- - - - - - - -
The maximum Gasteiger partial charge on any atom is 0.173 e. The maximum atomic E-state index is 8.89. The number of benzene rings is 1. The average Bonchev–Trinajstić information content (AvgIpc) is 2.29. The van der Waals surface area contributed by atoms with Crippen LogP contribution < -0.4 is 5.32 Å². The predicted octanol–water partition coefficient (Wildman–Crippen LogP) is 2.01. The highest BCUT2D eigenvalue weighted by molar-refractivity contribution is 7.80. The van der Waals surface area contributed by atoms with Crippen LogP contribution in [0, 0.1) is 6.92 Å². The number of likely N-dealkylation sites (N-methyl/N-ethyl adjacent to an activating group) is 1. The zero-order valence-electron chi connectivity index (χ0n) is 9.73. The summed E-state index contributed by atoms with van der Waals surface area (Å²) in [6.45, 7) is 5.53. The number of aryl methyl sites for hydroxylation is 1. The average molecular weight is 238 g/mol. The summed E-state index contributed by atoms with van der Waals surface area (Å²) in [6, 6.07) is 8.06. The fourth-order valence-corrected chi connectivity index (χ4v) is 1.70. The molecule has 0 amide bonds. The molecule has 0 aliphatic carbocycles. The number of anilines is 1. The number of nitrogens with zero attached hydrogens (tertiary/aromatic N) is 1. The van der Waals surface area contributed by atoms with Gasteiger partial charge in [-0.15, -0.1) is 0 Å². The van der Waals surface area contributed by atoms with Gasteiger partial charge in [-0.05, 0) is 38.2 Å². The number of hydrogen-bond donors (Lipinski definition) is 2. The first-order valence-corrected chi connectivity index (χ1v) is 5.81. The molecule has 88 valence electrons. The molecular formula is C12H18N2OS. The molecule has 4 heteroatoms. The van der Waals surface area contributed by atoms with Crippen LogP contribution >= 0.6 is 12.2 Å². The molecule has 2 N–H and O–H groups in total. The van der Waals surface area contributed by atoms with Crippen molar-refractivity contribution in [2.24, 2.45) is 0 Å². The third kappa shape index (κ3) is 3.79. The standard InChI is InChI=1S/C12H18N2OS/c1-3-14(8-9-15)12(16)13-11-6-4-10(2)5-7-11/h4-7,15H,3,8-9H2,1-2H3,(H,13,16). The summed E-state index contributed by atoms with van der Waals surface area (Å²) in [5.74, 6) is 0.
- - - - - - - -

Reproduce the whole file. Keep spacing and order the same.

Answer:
The maximum Gasteiger partial charge on any atom is 0.173 e. The maximum atomic E-state index is 8.89. The number of benzene rings is 1. The average Bonchev–Trinajstić information content (AvgIpc) is 2.29. The van der Waals surface area contributed by atoms with Crippen LogP contribution < -0.4 is 5.32 Å². The predicted octanol–water partition coefficient (Wildman–Crippen LogP) is 2.01. The highest BCUT2D eigenvalue weighted by molar-refractivity contribution is 7.80. The van der Waals surface area contributed by atoms with Crippen LogP contribution in [0, 0.1) is 6.92 Å². The number of likely N-dealkylation sites (N-methyl/N-ethyl adjacent to an activating group) is 1. The zero-order valence-electron chi connectivity index (χ0n) is 9.73. The summed E-state index contributed by atoms with van der Waals surface area (Å²) in [6.45, 7) is 5.53. The number of aryl methyl sites for hydroxylation is 1. The average molecular weight is 238 g/mol. The summed E-state index contributed by atoms with van der Waals surface area (Å²) in [6, 6.07) is 8.06. The fourth-order valence-corrected chi connectivity index (χ4v) is 1.70. The molecule has 0 amide bonds. The molecule has 0 aliphatic carbocycles. The number of anilines is 1. The number of nitrogens with zero attached hydrogens (tertiary/aromatic N) is 1. The van der Waals surface area contributed by atoms with Gasteiger partial charge in [-0.15, -0.1) is 0 Å². The van der Waals surface area contributed by atoms with Gasteiger partial charge in [-0.05, 0) is 38.2 Å². The number of hydrogen-bond donors (Lipinski definition) is 2. The first-order valence-corrected chi connectivity index (χ1v) is 5.81. The molecule has 88 valence electrons. The molecular formula is C12H18N2OS. The molecule has 4 heteroatoms. The van der Waals surface area contributed by atoms with Crippen LogP contribution >= 0.6 is 12.2 Å². The molecule has 2 N–H and O–H groups in total. The van der Waals surface area contributed by atoms with Crippen molar-refractivity contribution in [2.24, 2.45) is 0 Å². The third kappa shape index (κ3) is 3.79. The standard InChI is InChI=1S/C12H18N2OS/c1-3-14(8-9-15)12(16)13-11-6-4-10(2)5-7-11/h4-7,15H,3,8-9H2,1-2H3,(H,13,16). The summed E-state index contributed by atoms with van der Waals surface area (Å²) in [5.74, 6) is 0.